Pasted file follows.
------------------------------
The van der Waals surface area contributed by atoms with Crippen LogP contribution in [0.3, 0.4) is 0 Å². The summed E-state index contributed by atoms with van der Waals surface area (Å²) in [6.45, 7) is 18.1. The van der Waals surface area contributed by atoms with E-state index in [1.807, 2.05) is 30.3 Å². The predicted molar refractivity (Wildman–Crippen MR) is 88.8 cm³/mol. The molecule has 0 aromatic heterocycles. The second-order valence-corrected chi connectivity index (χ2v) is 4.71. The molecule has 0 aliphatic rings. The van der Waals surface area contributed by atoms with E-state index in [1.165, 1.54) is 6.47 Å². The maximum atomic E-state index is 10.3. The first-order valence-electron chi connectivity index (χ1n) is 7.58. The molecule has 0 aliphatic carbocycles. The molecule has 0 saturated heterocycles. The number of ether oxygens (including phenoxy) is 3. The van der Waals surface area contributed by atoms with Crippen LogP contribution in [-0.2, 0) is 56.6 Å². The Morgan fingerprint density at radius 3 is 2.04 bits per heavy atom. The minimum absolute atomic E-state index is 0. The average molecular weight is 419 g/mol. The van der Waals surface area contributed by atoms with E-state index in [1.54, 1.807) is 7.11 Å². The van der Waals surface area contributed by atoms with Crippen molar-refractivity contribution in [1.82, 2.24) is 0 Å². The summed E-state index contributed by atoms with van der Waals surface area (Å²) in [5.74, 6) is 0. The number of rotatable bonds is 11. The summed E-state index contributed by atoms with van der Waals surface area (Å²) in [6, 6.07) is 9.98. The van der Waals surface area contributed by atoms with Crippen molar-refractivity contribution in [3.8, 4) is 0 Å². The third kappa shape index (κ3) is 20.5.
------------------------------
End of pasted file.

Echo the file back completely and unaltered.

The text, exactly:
The van der Waals surface area contributed by atoms with Crippen LogP contribution in [0.3, 0.4) is 0 Å². The summed E-state index contributed by atoms with van der Waals surface area (Å²) in [6.45, 7) is 18.1. The van der Waals surface area contributed by atoms with E-state index in [1.807, 2.05) is 30.3 Å². The predicted molar refractivity (Wildman–Crippen MR) is 88.8 cm³/mol. The molecule has 0 aromatic heterocycles. The second-order valence-corrected chi connectivity index (χ2v) is 4.71. The molecule has 0 aliphatic rings. The van der Waals surface area contributed by atoms with E-state index in [1.165, 1.54) is 6.47 Å². The maximum atomic E-state index is 10.3. The first-order valence-electron chi connectivity index (χ1n) is 7.58. The molecule has 0 aliphatic carbocycles. The molecule has 0 saturated heterocycles. The number of ether oxygens (including phenoxy) is 3. The van der Waals surface area contributed by atoms with Crippen LogP contribution in [-0.2, 0) is 56.6 Å². The Morgan fingerprint density at radius 3 is 2.04 bits per heavy atom. The minimum absolute atomic E-state index is 0. The average molecular weight is 419 g/mol. The van der Waals surface area contributed by atoms with E-state index in [1.54, 1.807) is 7.11 Å². The van der Waals surface area contributed by atoms with Crippen molar-refractivity contribution in [1.82, 2.24) is 0 Å². The summed E-state index contributed by atoms with van der Waals surface area (Å²) in [5.74, 6) is 0. The number of rotatable bonds is 11. The summed E-state index contributed by atoms with van der Waals surface area (Å²) in [6, 6.07) is 9.98. The van der Waals surface area contributed by atoms with Crippen molar-refractivity contribution in [3.8, 4) is 0 Å². The third kappa shape index (κ3) is 20.5.